The Samsung Focus SGH-I917 from AT&T is one of the first Samsung smartphones to come out that runs on the newish Windows Phone 7 operating system. The first ever Windows Phone 7 device that we tested was the HTC HD7 back in November. The HD7 was a fine introduction to Windows Phone 7, but to cut to the chase, we’re enjoying Windows Phone 7 even more so on the the Samsung Focus.
The Samsung Focus measures 4.84” x 2.56” x 0.39” and weighs just a bit over 4 ounces. The device feels very nice and light in your hands. In comparison to the HD7 which weighs 5.7 ounces, the Samsung Focus is significantly lighter. Overall, we find this form-factor to be more enjoyable to use, although some may prefer the HD7′s heft and the fact that it does seem hardier than the Focus.
The Focus features Samsung’s incredible 4.0″ Super AMOLED display. We’re talking about super sharp, vivid colors on a display that gets plenty bright. This vivid display helps bring out the bold colors of the Windows Phone 7′s color schemes and helps make them pop. The display is also easier on the eyes then that of the HD7. That said, the display isn’t quite perfect either. If you observe it closely you’ll notice some graininess, which is especially noticeable on a white background. The Google Nexus S actually sports a similar artifact, but it’s something that most users wont notice at all.
Like with most other Windows Phone 7 handsets, the onscreen keyboard experience is excellent. The size of the keyboard is also just right on a 4″ display – roomy, but not too spread out. As a matter of fact the onscreen keyboard so good, that we challenge those who prefer dedicated hardware keyboards not to try it and end up liking it.
The device is running on a 1GHz processor which is standard for most current Windows Phone 7 devices and it features8GB of built-in memory. The memory can be expanded via a microSD expansion slot. Overall, the system handles the WIndows Phone 7 OS with aplomb. Navigating the system is fluid, fast and responsive. Apps and even multimedia intensive games run well too.
Some non-standard apps that are bundled on the device include AT&T Navigator, AT&T Radio, and AT&T U-verse Mobile. Also, most of the important apps are available in the marketplace like Slacker, Twitter, and Facebook. That said, while the marketplace does have a healthy 10,000+ selection, is still lacks a large selection of quality apps the way iOS has. To sum up Windows Phone 7, we’d describe it as slick, very polished for such a new operating system, and very easy to use, once you get the hang of it’s non traditional user interface. For a more in-depth review of the Windows Phone 7 operating system, check out our HTC HD7 review. Since we reviewed the HD7, an update to Windows Phone 7 had brought important features like Copy and Paste, performance tune ups, faster start and resume times for apps, and improved category search in marketplace. To update the Samsung Focus, you’ll have to connect it to your computer and use either Zune software or the Windows Phone 7 Connector for Mac. But the major updates to Windows Phone 7 will come in the fall, courtesy of the Mango update. We’re talking about multitasking for third party apps and the major improvements to the OS. The upcoming Mango Update will really bring Windows Phone 7 to the next level.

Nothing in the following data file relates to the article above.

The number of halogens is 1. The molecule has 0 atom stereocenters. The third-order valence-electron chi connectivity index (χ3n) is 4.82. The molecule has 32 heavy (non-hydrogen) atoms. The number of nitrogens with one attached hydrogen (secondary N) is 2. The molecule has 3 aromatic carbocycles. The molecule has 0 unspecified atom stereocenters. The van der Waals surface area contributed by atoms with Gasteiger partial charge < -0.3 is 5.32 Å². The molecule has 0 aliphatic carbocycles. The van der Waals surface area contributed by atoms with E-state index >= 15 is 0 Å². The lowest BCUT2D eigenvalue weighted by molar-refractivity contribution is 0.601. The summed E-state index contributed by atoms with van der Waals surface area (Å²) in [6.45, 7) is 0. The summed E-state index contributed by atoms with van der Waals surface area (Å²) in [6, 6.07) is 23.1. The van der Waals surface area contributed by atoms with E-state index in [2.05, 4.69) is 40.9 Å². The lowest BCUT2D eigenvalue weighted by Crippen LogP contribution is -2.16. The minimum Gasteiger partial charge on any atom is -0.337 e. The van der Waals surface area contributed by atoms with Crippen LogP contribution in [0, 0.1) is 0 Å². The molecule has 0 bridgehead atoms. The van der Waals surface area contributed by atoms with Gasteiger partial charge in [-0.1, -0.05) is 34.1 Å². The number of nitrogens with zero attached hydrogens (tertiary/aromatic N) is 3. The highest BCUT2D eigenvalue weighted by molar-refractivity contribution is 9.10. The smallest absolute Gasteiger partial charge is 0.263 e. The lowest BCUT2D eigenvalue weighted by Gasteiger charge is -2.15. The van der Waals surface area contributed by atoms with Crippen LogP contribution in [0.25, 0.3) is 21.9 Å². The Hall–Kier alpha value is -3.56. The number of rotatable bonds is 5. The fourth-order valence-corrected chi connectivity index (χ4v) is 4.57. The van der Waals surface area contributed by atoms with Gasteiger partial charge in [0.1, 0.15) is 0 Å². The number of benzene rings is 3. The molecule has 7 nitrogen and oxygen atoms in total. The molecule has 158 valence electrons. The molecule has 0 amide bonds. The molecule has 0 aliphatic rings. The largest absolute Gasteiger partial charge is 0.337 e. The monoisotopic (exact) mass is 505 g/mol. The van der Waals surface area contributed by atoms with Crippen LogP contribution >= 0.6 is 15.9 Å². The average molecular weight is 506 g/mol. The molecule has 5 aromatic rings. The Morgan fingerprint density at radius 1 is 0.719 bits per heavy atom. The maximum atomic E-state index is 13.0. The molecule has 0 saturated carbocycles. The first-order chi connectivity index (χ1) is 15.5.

Windows Phone 7 uses Internet Explorer. The browser supports pinch to zoom and multiple windows. It’s a fine browsing experience, but definitely not the best out there. Browsing speeds are also slow by today’s 4G standards.
Call quality on the Samsung Focus is very good. Callers said they could hear me clearly and I could hear them loud and clear too. The volume on the Focus can get nice and loud too. The speakerphone on the other hand performs just ok
The 5MP camera on the Samsung Focus sports a 4X digital zoom and an LED Flash. Photos come out very good on the Samsung Focus. The camera tends to produce sharp colors with pretty vivid colors. The flash doesn’t wash out images too badly either, the way so many others flashes do. Recorded videos also look sharp with vivid color. The camera also offers a nice amount of settings, including settings for saturation, contrast and metering.
Battery life on the Focus is healthy. We got about a full day of use from it before having to recharge, this is better than many competing smartphones, especially most Android smartphones.
We dare say that the Samsung Focus feels like a very female-friendly phone with strong “girl” appeal, while the HTC HD7 just looks and feels more masculine to us. Unfortunately, the Samsung Focus lacks 4G and some premium features like a front-facing camera for video calling. Yet, overall, I have found that using the Samsung Focus has made Windows Phone 7 an even more enjoyable experience for me than it was initially with the HTC HD7. Its great display and well rounded form-factor, combined with its great call quality and solid performance make it a quality device to use. The Focus also makes me more excited and anxious for the Mango update in the Fall. Windows Phone 7 is a very viable alternative to iOS and Android, you just need to give it a chance. That said, it’s a shame that there is no Focus variant available for T-Mobile as well, just like there is an HD7 available for T-Mobile and a HD7S available for AT&T. The Samsung Focus can be picked up for as little as $0.01 with a two year AT&T contract on Amazon.
The Good: Excellent Display and form-factor, Great camera, Solid performance
The Bad: Not a 4G device, lacks multitasking capabilities and other features – at-least until Mango update in the fall, no front-facing camera